Hightower will issue a rallying cry for collaboration and change at the 2014 It Takes a Region Conference, a convening of hundreds of farm and food system practicioners from NY to WV and all across New England. Each year, NESAWG, a 12-state network of over 500 participating organizations working to build a more vibrant, sustainable food system in the Northeast, unites hundreds of farm and food system practitioners and allies at this conference.  The theme this year is Region-Sizing: Making It Work – an exploration of how a stronger, more resilient food system is not only being envisioned, but being built by farmers and food hubs, market innovators and university professors, farmworkers, science writers, and so many other practicioners.

Hightower’s populist stance will fortify NESAWG’s commitment to raise issues of race and equity throughout the conference’s workshops and plenary sessions. In addition to Hightower’s keynote, highlights of this year’s conference will include workshops exploring the impact of international trade policies on regional food systems, the connections between hydrofracking, farms and food, and a food censorship plenary.  This plenary will feature leading journalists, science writers, and researchers investigating suppressed food and ag stories and what we can do to demand that the truth be told.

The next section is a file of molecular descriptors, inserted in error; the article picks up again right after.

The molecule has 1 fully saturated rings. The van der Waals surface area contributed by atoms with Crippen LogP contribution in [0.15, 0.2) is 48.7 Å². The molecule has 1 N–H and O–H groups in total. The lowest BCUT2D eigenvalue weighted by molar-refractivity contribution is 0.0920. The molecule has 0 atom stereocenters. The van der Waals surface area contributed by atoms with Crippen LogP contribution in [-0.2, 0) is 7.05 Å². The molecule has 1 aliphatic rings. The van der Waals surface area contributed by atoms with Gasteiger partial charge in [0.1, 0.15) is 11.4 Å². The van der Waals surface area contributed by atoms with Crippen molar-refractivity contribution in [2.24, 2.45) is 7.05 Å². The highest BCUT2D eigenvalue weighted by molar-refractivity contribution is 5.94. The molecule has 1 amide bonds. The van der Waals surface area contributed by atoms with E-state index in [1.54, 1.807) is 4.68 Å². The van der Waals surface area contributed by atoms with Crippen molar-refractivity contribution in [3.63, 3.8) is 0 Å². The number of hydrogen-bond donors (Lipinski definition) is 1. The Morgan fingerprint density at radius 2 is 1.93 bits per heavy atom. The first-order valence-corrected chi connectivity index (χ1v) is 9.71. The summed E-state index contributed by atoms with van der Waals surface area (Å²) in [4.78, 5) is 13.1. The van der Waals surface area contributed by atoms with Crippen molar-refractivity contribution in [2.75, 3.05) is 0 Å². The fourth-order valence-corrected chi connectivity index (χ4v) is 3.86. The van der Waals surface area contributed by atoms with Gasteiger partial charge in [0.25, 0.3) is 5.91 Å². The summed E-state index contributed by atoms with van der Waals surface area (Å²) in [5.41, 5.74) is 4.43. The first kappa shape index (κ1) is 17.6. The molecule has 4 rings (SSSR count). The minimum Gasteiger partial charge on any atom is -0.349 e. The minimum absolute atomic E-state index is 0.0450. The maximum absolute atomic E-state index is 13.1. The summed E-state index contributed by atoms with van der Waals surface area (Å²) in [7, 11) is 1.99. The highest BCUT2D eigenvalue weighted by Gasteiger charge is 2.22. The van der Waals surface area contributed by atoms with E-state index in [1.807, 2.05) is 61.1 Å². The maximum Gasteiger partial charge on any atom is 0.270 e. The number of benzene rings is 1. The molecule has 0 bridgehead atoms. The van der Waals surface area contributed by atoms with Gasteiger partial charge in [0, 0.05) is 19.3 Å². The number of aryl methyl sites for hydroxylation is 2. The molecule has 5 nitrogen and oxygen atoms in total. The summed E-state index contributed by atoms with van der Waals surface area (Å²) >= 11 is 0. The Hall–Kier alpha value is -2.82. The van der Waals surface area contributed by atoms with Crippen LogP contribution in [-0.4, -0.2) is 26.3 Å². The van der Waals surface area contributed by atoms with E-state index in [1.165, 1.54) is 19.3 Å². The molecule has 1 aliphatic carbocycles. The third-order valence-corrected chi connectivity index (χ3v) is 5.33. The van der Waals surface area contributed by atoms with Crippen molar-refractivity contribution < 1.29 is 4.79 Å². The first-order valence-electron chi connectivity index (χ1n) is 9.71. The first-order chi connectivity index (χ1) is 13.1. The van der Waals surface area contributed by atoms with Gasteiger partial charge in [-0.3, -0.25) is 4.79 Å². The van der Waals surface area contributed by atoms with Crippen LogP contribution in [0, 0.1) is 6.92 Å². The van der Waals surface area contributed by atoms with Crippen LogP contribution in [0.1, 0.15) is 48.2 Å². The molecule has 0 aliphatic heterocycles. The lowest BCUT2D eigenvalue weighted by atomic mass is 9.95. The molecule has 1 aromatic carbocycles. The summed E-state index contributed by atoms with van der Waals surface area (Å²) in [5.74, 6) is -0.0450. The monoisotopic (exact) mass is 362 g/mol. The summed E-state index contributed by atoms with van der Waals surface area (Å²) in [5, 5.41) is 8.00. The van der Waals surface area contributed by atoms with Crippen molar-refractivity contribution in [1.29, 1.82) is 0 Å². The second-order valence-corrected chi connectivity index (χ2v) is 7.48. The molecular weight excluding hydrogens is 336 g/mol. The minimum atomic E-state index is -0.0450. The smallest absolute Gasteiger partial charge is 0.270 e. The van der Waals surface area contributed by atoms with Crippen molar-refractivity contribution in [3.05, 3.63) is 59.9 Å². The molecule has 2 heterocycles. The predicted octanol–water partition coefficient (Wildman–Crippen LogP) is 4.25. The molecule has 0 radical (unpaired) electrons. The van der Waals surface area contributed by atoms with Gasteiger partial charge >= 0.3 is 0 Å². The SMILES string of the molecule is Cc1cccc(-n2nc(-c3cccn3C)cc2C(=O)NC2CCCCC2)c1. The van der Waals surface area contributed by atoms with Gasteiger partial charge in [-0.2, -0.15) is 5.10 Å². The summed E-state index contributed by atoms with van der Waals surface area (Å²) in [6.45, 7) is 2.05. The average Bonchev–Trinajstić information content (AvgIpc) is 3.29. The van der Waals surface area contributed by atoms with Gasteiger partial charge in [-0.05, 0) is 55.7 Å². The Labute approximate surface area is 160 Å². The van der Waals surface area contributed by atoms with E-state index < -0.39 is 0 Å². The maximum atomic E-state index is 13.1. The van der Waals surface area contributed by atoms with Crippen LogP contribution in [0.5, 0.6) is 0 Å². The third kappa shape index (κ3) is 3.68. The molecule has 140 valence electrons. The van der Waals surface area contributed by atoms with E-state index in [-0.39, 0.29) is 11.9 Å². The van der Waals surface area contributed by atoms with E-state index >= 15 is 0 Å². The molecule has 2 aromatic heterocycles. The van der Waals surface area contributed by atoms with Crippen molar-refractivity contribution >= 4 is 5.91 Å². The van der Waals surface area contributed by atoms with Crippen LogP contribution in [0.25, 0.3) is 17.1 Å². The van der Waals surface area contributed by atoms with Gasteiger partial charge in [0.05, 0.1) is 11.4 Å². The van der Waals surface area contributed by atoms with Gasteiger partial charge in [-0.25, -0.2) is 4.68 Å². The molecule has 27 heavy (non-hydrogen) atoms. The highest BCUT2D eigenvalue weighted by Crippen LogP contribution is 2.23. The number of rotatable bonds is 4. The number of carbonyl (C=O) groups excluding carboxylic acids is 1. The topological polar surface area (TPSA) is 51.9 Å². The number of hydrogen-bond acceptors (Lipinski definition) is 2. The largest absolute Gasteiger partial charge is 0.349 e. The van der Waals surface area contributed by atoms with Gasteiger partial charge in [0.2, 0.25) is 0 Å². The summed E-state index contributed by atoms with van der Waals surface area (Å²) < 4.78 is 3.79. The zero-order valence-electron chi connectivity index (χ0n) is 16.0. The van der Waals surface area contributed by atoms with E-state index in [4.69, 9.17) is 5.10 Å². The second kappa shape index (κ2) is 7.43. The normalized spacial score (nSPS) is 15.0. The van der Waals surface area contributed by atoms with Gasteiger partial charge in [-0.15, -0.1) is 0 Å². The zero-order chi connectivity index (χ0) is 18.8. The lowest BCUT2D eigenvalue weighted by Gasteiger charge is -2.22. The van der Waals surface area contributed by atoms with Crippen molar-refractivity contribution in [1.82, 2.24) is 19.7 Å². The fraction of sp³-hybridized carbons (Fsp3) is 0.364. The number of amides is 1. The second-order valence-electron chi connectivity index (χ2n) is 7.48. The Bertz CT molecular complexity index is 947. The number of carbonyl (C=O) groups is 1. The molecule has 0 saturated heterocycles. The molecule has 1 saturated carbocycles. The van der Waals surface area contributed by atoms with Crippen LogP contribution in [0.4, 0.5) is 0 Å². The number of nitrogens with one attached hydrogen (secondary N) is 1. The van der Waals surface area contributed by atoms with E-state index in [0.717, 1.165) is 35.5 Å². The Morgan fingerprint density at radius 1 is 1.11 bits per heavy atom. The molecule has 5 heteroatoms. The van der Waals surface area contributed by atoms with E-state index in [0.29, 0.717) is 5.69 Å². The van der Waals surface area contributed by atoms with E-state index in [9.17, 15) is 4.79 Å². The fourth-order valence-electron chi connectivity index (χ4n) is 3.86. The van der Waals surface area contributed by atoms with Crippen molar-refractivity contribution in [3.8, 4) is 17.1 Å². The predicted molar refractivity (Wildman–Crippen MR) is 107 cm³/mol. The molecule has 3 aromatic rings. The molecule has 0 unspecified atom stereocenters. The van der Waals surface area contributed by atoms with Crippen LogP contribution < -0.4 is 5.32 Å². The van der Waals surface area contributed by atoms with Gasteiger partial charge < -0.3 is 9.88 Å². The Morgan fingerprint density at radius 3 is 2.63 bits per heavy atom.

To listen to some Hightower’s latest food-related commentaries, click the links below:

To learn more about the conference click HERE

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schumacher lectures online + upcoming!

Use this amazing resource! 34thlecturebanner